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Tim Thomas will start tonight’s powder keg vs. Buffalo


“The last two games he’s had shutouts, so it doesn’t take a brain surgeon to make the decision for tonight. You go with your best goaltender and right now he’s rolling pretty good.”
Boston head coach Claude Julien on starting Tim Thomas against Buffalo.

Prior to this announcement, there was debate whether the Bruins should ‘hide’ Thomas given what transpired 11 days ago. (You know, that whole “Milan Lucic concussed Ryan Miller” thing…followed by the “Buffalo didn’t stand up for Miller” thing…followed by the “Sabres are coming apart at the seams” thing.)

Retribution seemed a given for tonight.

But retribution is complex, in that there are many ways to go about it. The PHT comments section — a bastion for intellectual conversation and thought-provoking ideas — suggested several options for the Sabres, one of them being the tit-for-tat method:

Run Tim Thomas. You hit our goalie, we hit yours.

(We’re not endorsing this, merely passing it along.)

But is running Thomas really an option? Sure…if someone feels like taking a 25-game vacation and putting a down payment on the Players’ Emergency Assistance yacht.  Otherwise it’s not even in the cards. Aside from the heightened awareness Brendan Shanahan has put on this game, running Thomas would be a bad move as it would only further question Buffalo’s team toughness.

If the Sabres have beef with Lucic, he should be the focus of their attention. (Well, their focus should probably be on winning the game, but that almost seems secondary at this point.) Trying to smash Thomas is akin to getting revenge on your ex-girlfriend by smashing her new boyfriend’s car window. It’s dumb, misguided and could earn you a serious beatdown in the process.

This might be a huge cliche, but it’s true: The best way for Buffalo to beat Thomas is by putting pucks past him, not taking runs at him.

Of course, that’s easier said than done. Thomas is 6-0 with a .950 save percentage and 1.50 goals against average during the month of November and as CSN New England’s Joe Haggerty put it, “looks like he’s in the middle of one of his patented hot streaks between the pipes.”

Kassian suspended without pay, placed in Stage 2 of Substance Abuse Program

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Zack Kassian may have avoided major injuries stemming from his Sunday car accident, but it likely sent the signal that he may need help.

The response: he was placed in Stage Two of the Substance Abuse and Behavioral Health Program (SABH) of the NHL and NHLPA on Monday.

According to the league’s release, Kassian “will be suspended without pay until cleared for on-ice competition by the program administrators.”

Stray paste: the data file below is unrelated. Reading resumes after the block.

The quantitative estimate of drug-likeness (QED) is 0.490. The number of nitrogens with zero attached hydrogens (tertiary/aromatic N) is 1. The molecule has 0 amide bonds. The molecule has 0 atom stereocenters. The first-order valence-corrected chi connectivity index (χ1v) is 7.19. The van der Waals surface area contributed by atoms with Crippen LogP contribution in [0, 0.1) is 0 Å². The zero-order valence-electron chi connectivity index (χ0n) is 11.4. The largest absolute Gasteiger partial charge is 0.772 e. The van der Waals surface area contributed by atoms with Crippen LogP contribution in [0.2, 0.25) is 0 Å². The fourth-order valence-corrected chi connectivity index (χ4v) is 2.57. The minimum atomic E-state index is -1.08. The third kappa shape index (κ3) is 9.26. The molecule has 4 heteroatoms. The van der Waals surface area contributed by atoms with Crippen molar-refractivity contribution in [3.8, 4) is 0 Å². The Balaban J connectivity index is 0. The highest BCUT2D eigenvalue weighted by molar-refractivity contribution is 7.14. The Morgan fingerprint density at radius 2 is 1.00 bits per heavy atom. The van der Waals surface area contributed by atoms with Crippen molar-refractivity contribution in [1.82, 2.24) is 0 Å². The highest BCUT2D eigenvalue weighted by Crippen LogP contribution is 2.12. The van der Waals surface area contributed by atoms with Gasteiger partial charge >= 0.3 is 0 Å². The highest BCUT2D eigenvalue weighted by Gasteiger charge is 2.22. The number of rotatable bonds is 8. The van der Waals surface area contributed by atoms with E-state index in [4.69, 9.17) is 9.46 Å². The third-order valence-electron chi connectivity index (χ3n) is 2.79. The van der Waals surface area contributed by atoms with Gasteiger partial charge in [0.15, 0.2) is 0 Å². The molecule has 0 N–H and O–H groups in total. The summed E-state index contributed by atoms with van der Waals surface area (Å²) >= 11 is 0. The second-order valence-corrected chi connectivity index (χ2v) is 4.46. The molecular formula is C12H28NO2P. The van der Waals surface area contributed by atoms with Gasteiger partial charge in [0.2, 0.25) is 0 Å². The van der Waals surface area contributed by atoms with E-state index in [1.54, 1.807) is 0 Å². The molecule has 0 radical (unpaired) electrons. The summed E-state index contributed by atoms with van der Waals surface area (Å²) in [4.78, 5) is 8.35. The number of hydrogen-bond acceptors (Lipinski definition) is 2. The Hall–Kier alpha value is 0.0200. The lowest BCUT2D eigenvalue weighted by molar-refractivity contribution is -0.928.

Speaking of being suspended without pay, here’s a key detail:

The 24-year-old ended up with a broken nose and broken foot from that accident. The 2015-16 season was set to be his first campaign in the Montreal Canadiens organization after a tumultuous time with the Vancouver Canucks.

Kassian spoke of becoming more mature heading to Montreal, but the Canadiens were critical of his actions, wondering how many wake-up calls someone can get.

In case you’re wondering about the difference between stage one and two:

Add Lecavalier to list of expensive Flyers healthy scratches

Vincent Lecavalier

Are the Philadelphia Flyers aiming for some sort of record when it comes to expensive (potential) healthy scratches?

While lineups are obviously subject to change, notes that Vincent Lecavalier appears to be among a rather rich group of Flyers who are expected to sit during their season-opener.

Also likely to be in street clothes: Sam Gagner and Luke Schenn.

That’s $11.3 million in cap space rotting on the bench.

“I really don’t know what to say,” Lecavalier said. “I’ll practice hard and be ready when they call me up.”

The quotes from Lecavalier, Gagner and Schenn only get sadder from there, a reminder that there are human beings attached to these numbers – whether you focus on disappointing stats or bloated salaries.

Flyers fans with the urge to reach for an Alka-Setzler can at least take some comfort in knowing that the team will see $6.8 million in savings after this season, as both Gagner and Schenn are on expiring deals.

It could be a long season, though, and this Lecavalier headache may not truly end until his contract expires following the 2017-18 campaign.